CHEMISTRY OF CLAYS | DRILLING

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A thorough understanding of the clays may be the most valuable tool engineer sludge. The clay can be added intentionally, or it may go in the mud as significant pollution by dispersing solids drilling. In any case, the clay becomes an active part of the system. It is necessary to understand the basic chemistry of the clays to properly control the water-based muds. The chemistry of clays is also important in regard to the interactions between water-based muds and shales that affect the stability of the well.

Clay is a broad term that is commonly used to describe the sediment, soil or rock composed of mineral particles and organic matter of extremely fine grains. A good example is clay (clay type sometimes called «gumbo» [plastic clays]) found in gardens or along the riverbanks. These clays are often soft and plastic when wet and becomes hard when dry. This physical property of «soft when wet, hard when dry» may be related to the presence of certain clay minerals. Clay is also used as a general term for particles having a diameter less than 2 microns, which include most clay minerals.

Clay minerals are silicate minerals, fine-grain aluminum with well-defined microstructures. In the classification of minerals, clay minerals are classified as layered silicates as the dominant structure consists of beds consisting of layers of silica and alumina. Each layer consists of a thin layer structure, called unitary layer. For example, a typical layered silicate mineral mica would or vermiculite, which can be separated into thin layers along the cleavage planes. Most clay minerals have a lamellar morphology. According to the repeating units of the structure, clay minerals can also be classified according to the relationship of layers of silica layers of alumina, such as 1:1, 2:1 and 2:2, as well as whether these clay minerals are storied needle-shaped.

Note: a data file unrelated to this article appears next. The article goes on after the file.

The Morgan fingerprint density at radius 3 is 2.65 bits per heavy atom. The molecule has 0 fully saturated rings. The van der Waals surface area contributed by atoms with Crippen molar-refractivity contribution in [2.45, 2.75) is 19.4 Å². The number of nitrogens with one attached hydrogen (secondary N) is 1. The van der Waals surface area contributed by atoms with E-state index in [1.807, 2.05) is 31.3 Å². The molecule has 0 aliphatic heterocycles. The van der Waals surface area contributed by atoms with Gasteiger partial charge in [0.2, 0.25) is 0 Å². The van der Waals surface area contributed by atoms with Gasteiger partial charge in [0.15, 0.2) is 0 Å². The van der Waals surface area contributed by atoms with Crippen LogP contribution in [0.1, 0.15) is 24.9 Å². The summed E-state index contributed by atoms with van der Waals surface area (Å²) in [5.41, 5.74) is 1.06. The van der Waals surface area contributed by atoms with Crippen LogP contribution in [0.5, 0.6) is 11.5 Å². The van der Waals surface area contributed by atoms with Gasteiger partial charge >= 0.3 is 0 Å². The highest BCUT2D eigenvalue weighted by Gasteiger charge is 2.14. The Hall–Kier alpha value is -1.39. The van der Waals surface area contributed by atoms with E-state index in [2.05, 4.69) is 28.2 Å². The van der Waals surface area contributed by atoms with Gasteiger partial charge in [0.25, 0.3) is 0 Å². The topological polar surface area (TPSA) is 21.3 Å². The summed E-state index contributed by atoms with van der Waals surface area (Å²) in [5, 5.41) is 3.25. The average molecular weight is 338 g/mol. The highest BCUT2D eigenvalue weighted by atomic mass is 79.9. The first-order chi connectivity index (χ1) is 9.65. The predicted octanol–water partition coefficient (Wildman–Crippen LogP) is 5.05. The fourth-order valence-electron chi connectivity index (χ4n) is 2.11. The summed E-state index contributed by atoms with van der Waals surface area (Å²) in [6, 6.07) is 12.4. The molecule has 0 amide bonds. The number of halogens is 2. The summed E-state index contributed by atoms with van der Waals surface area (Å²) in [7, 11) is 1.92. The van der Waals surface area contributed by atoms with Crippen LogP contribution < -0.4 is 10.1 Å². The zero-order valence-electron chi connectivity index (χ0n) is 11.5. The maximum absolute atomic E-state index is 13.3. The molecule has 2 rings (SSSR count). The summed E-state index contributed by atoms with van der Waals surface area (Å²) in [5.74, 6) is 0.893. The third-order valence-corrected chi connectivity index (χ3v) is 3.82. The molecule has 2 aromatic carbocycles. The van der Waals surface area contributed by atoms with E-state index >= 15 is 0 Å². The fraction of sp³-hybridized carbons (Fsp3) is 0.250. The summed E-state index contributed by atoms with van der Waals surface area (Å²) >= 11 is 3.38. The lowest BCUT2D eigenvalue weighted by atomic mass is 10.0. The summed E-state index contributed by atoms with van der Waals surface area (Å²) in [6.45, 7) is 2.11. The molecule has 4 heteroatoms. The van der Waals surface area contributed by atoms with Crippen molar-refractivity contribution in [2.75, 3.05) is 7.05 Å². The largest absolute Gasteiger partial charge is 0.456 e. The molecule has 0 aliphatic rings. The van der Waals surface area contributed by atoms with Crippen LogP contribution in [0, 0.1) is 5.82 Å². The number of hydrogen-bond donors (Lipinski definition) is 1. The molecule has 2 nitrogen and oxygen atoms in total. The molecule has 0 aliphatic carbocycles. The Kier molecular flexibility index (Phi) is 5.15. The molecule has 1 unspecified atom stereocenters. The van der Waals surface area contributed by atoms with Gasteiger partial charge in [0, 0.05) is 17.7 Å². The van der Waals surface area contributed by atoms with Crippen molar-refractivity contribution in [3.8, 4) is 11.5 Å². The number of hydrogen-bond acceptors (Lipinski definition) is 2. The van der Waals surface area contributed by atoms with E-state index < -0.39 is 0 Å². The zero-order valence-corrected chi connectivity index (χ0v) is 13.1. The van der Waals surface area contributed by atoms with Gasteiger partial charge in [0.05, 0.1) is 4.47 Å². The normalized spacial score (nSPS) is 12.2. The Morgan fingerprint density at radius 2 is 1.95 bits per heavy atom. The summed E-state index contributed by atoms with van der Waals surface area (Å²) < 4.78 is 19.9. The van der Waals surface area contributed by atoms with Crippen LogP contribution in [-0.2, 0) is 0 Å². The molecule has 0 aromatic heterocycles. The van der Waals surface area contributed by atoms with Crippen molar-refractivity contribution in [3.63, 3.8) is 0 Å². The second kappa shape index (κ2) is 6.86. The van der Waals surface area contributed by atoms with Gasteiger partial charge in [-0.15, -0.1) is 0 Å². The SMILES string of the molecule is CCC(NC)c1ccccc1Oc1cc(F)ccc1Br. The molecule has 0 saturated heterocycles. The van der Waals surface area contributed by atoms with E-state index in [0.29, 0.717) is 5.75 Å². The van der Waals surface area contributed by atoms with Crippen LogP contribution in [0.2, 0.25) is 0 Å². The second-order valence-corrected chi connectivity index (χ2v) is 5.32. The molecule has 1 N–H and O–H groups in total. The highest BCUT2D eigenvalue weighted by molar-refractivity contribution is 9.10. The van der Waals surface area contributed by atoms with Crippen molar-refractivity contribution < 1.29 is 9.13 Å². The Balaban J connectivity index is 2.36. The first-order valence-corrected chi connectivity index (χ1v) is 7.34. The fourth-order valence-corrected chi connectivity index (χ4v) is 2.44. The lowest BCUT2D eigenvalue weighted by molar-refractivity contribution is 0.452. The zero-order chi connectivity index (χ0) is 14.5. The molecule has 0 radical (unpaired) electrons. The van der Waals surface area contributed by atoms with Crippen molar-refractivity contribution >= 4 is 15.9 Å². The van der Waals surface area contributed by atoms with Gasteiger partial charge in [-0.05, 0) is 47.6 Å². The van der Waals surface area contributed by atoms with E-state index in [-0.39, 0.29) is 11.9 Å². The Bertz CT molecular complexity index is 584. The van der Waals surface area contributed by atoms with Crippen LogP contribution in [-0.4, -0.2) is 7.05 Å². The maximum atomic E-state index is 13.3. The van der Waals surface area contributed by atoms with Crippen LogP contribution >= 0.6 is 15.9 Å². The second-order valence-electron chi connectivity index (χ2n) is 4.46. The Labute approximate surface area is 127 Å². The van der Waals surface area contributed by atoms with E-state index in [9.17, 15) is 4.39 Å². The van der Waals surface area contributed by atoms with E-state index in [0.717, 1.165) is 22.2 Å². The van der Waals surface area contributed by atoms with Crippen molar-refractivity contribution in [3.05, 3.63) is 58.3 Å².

In the drilling fluids industry, certain clay minerals such as smectite, a major component of bentonite, are used to provide viscosity, gel structure and filtration control. Clays training inevitably incorporated in the system of drilling fluid during drilling operations and can cause several problems. Therefore, clay minerals may be beneficial or harmful to the fluid system.

The term bentonite is used to describe sodium montmorillonite commercially exploited (which is a form of smectite) used as an additive for drilling mud. Geologically, the bentonite is an altered volcanic ash.

Due to its small particle size, clays and clay minerals are examined with special techniques such as X-ray diffraction, infrared absorption and electron microscopy. Cation Exchange Capacity, water adsorption and surface area are some of the properties of clay minerals which are usually determined to better characterize the clay minerals and minimize drilling problems.

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